Cheaters are a plague that is found in every sport, but eSports, in particular, is a haven for nefarious practices and exploits. Preventing cheating and rooting it out of the industry is just part of the growing pains of what is quickly becoming the world’s most dynamic entertainment segment, but eSports also faces the unique challenges presented by cheaters in its field.
Not only are these cheats sophisticated, but also the clandestine nature of it all mixed with high-stakes money in some cases makes it a fraught, murky world at best, and a sketchy, near-criminal one at worst. This basket of issues was on full display at a recent Call of Duty: Vanguard tournament where one player was caught cheating and then subsequently named 14 others guilty of the same. Needless to say, the event caused more than a few waves in the community.
The prize pool in question wasn’t that much - about $7,000 - but the flagrancy of the cheating is what rocked the community. A Call of Duty: Vanguard search and destroy tournament had its results canceled after a user named Shiv got caught using an exploit, NME reports. A new player to the scene, Shiv’s team overcame a party fielded by eSports organization Optic in what was considered a real moment during the tournament but that was later found to be tainted by a hack that allowed him to see through walls.
A common hack, it is nonetheless extremely effective because it gives one player the ability to hone in on the competition and ruthlessly eliminate them one by one. Also, while common, this cheat keeps reappearing in one form or another, setting programmers on a Whack-A-Mole excursion to eliminate a problem that is somewhat the equivalent of the first-person shooter version of the common cold. In other words, overcoming even this simple exploit will not be easy and probably will require a concerted, organized, and persistent effort on into the future.
Back to our story, the discovery of this exploit led to Shiv’s disqualification after which he immediately named other players that he alleged were cheating as well. It’s all a bit of Internet drama that, again, you’d find in any sport but that doesn’t take away from the fact that big bucks are on the line. In fact, one player known as Faze 2Pac went on to describe how the accused player was cheating for months and, as a result, cost thousands:
“I knew this kid was cheating since the beginning of cold war. Kid went from getting 6-0d every tourney to magically winning. Cost me $1000s, I'm pissed.”
All of this led to a larger discussion about the Call of Duty professional community and, more specifically, the search and destroy tournaments that some players describe as “toxic.” Whether or not that is the case is not really the test of eSports so much as the alleged rampant cheating is. Cheating, by its very nature, will turn the best gaming community into a toxic mess but, beyond that, it undermines eSports as a serious business.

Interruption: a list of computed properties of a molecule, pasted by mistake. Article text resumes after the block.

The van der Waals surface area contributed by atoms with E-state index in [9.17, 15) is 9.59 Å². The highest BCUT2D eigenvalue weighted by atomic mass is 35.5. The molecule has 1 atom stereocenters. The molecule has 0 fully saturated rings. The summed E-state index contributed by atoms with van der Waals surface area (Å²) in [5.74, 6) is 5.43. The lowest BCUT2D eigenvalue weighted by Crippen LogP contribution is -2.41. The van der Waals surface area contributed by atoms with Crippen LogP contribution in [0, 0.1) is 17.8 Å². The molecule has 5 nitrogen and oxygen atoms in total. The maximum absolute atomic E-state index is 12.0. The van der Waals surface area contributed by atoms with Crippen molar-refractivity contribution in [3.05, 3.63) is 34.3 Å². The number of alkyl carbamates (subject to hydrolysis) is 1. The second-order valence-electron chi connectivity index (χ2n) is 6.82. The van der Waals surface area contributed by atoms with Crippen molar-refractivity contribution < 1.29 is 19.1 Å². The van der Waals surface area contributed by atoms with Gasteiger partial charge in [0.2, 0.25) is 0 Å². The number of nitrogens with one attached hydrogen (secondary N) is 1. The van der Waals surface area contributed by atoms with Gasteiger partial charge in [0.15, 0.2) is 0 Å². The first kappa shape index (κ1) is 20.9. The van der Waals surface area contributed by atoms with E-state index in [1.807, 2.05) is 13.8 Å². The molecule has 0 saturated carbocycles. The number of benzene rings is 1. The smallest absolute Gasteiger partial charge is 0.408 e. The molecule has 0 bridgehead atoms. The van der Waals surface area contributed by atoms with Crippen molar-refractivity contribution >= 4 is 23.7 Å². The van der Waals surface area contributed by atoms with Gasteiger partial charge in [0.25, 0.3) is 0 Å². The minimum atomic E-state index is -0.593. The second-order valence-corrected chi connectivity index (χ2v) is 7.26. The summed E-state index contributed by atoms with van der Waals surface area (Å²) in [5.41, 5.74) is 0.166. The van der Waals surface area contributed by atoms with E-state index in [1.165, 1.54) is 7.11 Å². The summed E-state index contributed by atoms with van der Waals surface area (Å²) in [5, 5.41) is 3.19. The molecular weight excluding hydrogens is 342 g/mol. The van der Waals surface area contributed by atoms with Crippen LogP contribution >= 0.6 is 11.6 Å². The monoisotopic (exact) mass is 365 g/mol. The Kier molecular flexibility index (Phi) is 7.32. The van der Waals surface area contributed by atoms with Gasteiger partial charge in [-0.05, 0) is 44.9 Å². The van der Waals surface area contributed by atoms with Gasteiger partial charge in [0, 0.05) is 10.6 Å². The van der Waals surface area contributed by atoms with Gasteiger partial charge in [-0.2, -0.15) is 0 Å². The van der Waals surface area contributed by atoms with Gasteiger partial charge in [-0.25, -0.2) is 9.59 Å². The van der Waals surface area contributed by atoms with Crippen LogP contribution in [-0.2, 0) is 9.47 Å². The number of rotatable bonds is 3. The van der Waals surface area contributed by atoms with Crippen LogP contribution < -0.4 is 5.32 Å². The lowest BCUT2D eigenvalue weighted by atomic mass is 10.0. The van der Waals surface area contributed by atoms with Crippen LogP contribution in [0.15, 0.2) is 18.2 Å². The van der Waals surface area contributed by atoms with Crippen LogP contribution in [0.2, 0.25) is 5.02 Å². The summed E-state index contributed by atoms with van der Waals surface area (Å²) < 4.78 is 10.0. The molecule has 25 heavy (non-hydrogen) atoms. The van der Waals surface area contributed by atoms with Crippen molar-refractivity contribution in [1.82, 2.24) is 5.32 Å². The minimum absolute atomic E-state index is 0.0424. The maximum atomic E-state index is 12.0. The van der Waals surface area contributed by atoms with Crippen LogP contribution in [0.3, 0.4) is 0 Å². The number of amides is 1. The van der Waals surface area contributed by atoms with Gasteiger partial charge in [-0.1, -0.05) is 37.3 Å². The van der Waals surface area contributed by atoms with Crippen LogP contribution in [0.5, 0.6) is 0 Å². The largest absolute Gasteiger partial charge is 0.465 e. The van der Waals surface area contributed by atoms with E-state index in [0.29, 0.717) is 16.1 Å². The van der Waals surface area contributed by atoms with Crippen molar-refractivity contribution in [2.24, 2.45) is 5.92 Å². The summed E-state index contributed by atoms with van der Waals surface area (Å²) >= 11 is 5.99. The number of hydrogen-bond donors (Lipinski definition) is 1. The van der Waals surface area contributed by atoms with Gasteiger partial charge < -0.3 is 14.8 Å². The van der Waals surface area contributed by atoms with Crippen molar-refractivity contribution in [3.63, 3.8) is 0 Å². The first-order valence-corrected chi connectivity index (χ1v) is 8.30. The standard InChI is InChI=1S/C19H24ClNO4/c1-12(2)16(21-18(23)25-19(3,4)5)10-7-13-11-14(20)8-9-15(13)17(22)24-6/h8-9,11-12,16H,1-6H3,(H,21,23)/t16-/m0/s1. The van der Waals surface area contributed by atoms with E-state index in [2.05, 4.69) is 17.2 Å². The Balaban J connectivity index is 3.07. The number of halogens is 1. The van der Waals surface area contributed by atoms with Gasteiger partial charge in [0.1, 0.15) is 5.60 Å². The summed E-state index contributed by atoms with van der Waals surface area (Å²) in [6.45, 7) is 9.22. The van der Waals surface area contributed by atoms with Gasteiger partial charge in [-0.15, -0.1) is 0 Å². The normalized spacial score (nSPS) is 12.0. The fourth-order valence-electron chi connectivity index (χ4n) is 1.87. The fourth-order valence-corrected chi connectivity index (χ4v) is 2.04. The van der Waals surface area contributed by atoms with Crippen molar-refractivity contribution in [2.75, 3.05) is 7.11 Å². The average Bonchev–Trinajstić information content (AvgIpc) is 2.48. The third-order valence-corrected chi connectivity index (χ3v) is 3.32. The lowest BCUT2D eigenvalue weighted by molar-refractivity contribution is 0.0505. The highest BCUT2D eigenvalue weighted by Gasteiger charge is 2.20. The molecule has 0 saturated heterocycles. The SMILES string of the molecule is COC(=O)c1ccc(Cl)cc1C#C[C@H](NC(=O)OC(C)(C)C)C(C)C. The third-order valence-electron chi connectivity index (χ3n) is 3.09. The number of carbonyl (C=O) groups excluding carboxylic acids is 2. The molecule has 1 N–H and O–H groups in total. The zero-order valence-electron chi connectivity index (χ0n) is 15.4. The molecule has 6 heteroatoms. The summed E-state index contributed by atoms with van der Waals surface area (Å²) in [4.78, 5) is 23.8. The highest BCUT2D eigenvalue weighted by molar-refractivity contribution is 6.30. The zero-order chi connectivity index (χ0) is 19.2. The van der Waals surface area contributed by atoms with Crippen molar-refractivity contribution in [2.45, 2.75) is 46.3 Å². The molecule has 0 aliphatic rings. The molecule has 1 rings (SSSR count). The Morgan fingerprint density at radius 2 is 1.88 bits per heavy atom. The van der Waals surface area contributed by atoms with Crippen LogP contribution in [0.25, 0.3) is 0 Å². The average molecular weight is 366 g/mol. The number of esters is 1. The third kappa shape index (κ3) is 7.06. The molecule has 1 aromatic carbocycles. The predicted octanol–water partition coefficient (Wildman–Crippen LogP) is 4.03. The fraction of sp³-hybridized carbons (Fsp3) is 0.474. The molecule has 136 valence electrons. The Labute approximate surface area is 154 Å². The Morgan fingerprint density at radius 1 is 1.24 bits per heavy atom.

Sure, in Vegas, the house always wins but eSports isn’t gambling, it’s a game of skill, and everyone just being cool with cheating is likely not to end very well. That’s where software like Ricochet comes into the picture. Just like Vegas casinos are always on the lookout for cheaters trying to take advantage of them, anti-hacking software hopes to be one of many components that will make eSports safe, legitimate, and a little bit less toxic. Targeted at both Warzone and Vanguard Call of Duty communities, Ricochet will also be available in professional and casual tournament play. But, as skeptics readily point out, it’s probably only a matter of time before this is subverted as well.
Another major effort to curb cheating that is perhaps more aimed at professional tournaments is the work of the Esports Integrity Commission. This nonprofit organization works to root out cheating in the eSports community through a process of identifying, notifying, and preventing exploits and cheats from being used across a wide range of games. And the commission’s work goes well beyond just cheating; it also wants to make professional gaming and streaming a viable, valid, and legitimate career option for talented gamers. They do this through services such as advising streamers on contracts, helping with sponsorship deals, and even finding health insurance.
Director of global strategy and partnerships for the Esports Integrity Commission (ESIC), Stephen Hanna, told DotEsports of the nonprofit’s work:
“Good agents, agents that are legitimate and doing the job correctly have made their talent alive to various components of risk that they otherwise would not be alive to. That’s the main thing that’s valuable because the reality is as a competitive or professional competitive player you’re not going to be able to have eyes in the back of your head all the time.”
In this regard, eSports has come a long way from its origins as a largely indie scene. But with serious money comes serious concerns that the competitions and, by extension, the players are being poisoned by a rash of cheating that is literally robbing players of their hard-earned money. The Esports Technical Advisory Committee is working closely with the Nevada Gaming Commission to develop practices that ensure the quality and “maintenance of integrity of esports competitions and related betting.”
Yogonet reports that Nevada approved a raft of games for competition in 2020, including Dota 2, iRacing, League of Legends, Overwatch, and Call of Duty, among others. This represents a record number of approvals in one year and seriously ratchets up the need for security and anti-cheating measures. The Nevada panel consists of gaming and video gaming luminaries such as Activision Blizzard’s Brandon Snow and Fifth Street Gaming CEO Seth Schorr. Operators that will accept bets on these games will be able to offer three wager types including head to head, match winner, and overall winner according to eSports Insider.